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Thursday, May 26, 2011

Procrastination and the spell of danger

Procrastination: the abiding problem of getting things done in time or at all, which will soon be cured by our leading psychologists as soon as they get around to it.

When we go to the movies, it’s often in the nick of time before the feature starts. And when the feature does start, we take pleasure and excitement in watching folks do things once again in the nick of time. Consider the proverbial time bomb. It is a metaphor for plot lines like getting the girl, solving the crime, averting the fire, saving the planet, and of course defusing the bomb when there is literally no time to spare. Miss the deadline and there will be a proverbial or actual explosion that will render the hero and all the good things he stands for into a pile of dust. That’s what makes drama so dramatic, the fact that the outcome is always uncertain until a resolution comes in the nick of time. Identifying with our hero in the cinema means putting ourselves in his place, and this cinematic empathy can drive us to tears, horror, disgust, or delight, but underscoring it all is a need for our undivided attention. The easiest way to do that is to literally wait until the last minute, or preferably, the last second. But that of course is courting danger, and danger is something that we presumably are instinctively geared to avoid or flee through the intervention of a ‘hard wired’ stress response, with the result that danger would be something we would continually want to avoid. But we don’t, and that’s the rub. The fact that we wait until the last minute to get things done means that we are actively putting ourselves into stressful or near stressful situations that we by all accounts should wish to avoid, but how can this be? Like a moth to the flame we are at once attracted and repelled by danger, but the problem and irony is that we couldn’t be motivated to do things otherwise. Danger increases risk, and risk embodies the prospect of uncertainty, and it is precisely this fact that makes us attentively aroused and more attuned to the task at hand. But with it, we are also incented to stay the course of being uncertain. That is the property of the neuro-modulator dopamine, which primes us to be alert and imparts incentive value to moment to moment behavior.  But because dopamine only increases the value of momentary behavior, it can act at cross purposes to our long term interests. Hence we often procrastinate to be attentive, a state of mind that is dependent upon the uncertainty of the moment but ignorant of the long term prospects of behavior irrespective of their danger.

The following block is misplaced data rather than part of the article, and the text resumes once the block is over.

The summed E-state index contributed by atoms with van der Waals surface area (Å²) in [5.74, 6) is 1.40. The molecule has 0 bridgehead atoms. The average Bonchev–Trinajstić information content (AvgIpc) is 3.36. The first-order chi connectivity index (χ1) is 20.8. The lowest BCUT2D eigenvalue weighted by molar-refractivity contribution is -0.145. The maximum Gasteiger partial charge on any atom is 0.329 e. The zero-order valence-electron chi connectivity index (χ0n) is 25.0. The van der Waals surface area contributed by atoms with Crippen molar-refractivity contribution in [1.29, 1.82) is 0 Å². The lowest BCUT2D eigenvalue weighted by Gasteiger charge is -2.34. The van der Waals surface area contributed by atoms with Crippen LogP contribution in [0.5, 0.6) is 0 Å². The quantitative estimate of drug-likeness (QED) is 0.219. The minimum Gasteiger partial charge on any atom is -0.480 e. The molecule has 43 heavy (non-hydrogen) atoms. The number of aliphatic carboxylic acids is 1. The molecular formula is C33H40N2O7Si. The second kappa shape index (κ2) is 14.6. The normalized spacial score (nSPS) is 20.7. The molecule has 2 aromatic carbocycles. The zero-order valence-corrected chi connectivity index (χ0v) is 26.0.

Motivation is da bomb!

But what is procrastination?  Simple definitions of procrastination mean to postpone activities until another time. Of course, that by definition covers everything you postpone, whether it’s logical or not. So if to order our daily schedule means to do one thing in deference or postponement of another, that means that our whole life is spend procrastinating, which is absurd.  A better definition is provided by the Oxford Dictionary, which holds that “Procrastination is a postponement, often with the sense of deferring though indecision, when early action would have been preferable," or as "deferring action, especially without good reason." [i]  The concept that procrastination is an inherently unreasonable thing has been echoed by many pundits who concur that procrastination is the irrational delay of behavior.